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I need to evaluate the accuracy of a prediction model (binary classification), given that I have some kind of uncertainty on the ground truth measurement.

The model predicts the occurrence of an event at time T, T+5mn, T+10mn, etc. Unfortunately, the measurements are less frequent, and not aligned. For instance, it can say that an event occurred between T+2 and T+17 (15mn period, not aligned).

If both prediction and measures are negative on a period, then I have true negatives.

But some configurations have uncertainties: if the prediction is negative at T+5,T+10,T+15, but the measurement in the range [T+2,T+17] is positive, I can deduce that at least one of the 3 predictions is a false negative, but maybe not all.

Is there a way to model this uncertainty in the evaluation of the prediction ?

A basic way would be to count the best-case and worst-case false negatives and get a range in the end (and the same for positives). Any better way ?

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  • $\begingroup$ In your example, what if the event took place at T+16 or T+17? Then wouldn't you have true negatives? $\endgroup$ Commented Sep 30, 2022 at 10:16
  • $\begingroup$ If the event occurs at T+16 or 17, it would be measured by the sensor (positive), and yes I would have uncertainty for all 3 predictions. $\endgroup$
    – mathieu
    Commented Sep 30, 2022 at 15:45
  • $\begingroup$ Do I understand correctly, that your prediction times and measurement times do not coincide, but you believe that values at nearby times are likely to be equal? And now you think about aggregating the measurements over intervals (periods)? What do you mean by "the measurement in the range [T+2,T+17] is positive"? Does it mean that the average of measurements in this interval is positive? And how do you determine those interval borders? $\endgroup$
    – frank
    Commented Oct 2, 2022 at 7:59
  • $\begingroup$ The phenomenon has a duration in time. The measurement is done by a in-field sensor, doing an integral over time. The time boundaries of the sensors depends on external factors. The models predicts an intensity of the phenomenon at periodic points in time. $\endgroup$
    – mathieu
    Commented Oct 3, 2022 at 11:44

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It sounds like the uncertainty in your ground truth stems primarily from uncertainty about the true duration and intensity of the phenomena's presence: when the sensors show positive, it's not clear whether that means the phenomena has been present at lower intensities for a longer spans or at higher intensities for shorter spans.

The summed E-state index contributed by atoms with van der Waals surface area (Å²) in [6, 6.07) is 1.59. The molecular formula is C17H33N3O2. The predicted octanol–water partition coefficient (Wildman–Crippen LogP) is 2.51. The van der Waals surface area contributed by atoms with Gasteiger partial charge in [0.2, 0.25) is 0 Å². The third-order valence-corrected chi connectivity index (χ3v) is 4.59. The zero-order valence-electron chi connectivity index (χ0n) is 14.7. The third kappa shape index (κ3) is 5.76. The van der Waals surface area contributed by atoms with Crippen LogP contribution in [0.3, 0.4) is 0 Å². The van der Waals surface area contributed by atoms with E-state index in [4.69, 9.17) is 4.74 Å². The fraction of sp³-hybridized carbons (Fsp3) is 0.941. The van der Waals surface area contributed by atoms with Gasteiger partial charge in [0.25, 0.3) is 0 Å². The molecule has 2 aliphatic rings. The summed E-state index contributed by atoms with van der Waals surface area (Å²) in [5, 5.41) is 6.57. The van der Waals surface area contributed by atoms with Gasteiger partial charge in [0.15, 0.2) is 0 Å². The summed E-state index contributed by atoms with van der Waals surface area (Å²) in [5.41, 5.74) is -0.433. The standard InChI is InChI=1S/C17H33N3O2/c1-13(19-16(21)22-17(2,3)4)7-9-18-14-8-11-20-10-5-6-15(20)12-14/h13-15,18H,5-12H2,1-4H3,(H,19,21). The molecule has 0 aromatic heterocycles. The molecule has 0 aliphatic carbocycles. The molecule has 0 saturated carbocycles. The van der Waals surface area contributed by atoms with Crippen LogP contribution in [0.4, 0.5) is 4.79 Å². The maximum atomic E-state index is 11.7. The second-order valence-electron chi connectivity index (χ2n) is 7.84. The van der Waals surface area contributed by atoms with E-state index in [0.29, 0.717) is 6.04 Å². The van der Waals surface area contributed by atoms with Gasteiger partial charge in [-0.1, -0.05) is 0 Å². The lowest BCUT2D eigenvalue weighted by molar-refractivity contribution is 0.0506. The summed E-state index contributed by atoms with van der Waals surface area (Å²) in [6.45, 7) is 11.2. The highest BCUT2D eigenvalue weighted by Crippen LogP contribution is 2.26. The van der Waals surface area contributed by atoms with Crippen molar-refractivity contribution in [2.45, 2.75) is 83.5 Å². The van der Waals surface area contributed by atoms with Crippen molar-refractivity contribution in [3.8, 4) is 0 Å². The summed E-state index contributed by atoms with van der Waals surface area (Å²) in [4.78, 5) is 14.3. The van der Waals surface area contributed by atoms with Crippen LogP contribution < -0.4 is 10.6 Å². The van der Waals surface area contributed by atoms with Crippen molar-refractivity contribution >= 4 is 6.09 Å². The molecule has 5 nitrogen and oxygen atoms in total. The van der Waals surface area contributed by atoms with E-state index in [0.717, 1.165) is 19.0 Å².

Given that uncertainty, one option would be to systematically evaluate the model's accuracy over a broad range of scenarios, including some where the ground truth reflects short bursts of high intensity and others where the ground truth reflects longer periods of lower intensity. These alternatives could be captured by smoothing the observed binary sensor values over shorter or longer windows of time. Rolling averages provide one simple way to accomplish such smoothing. If the temporal window over which one averages remains small (zero smoothing being the smallest), then one effectively assumes high intensity inputs over the entire [T+2, T+17] interval. If, on the other hand, the window over which one averages becomes as long or longer than the interval itself, then one is assuming that the phenomena operated at lower intensity but over a longer period of time.

I don't know how much information you have about the "external factors" influencing the intensity of the phenomena and its likely durations, so I can't say what might constitute a reasonable range of window sizes to try. But examining the minimum and maximum durations during which the sensors showed positives might help.

In any event, I think you might be able to account for your uncertainty about the true inputs by evaluating your model's accuracy under a variety of plausible duration/intensity scenarios, which could, in turn, provide you with a reasonable range of possible accuracies.

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  • $\begingroup$ that's an insightful answer thank you $\endgroup$
    – mathieu
    Commented Oct 7, 2022 at 12:39
  • $\begingroup$ @mathieu approve my answer? $\endgroup$ Commented Oct 11, 2022 at 3:17

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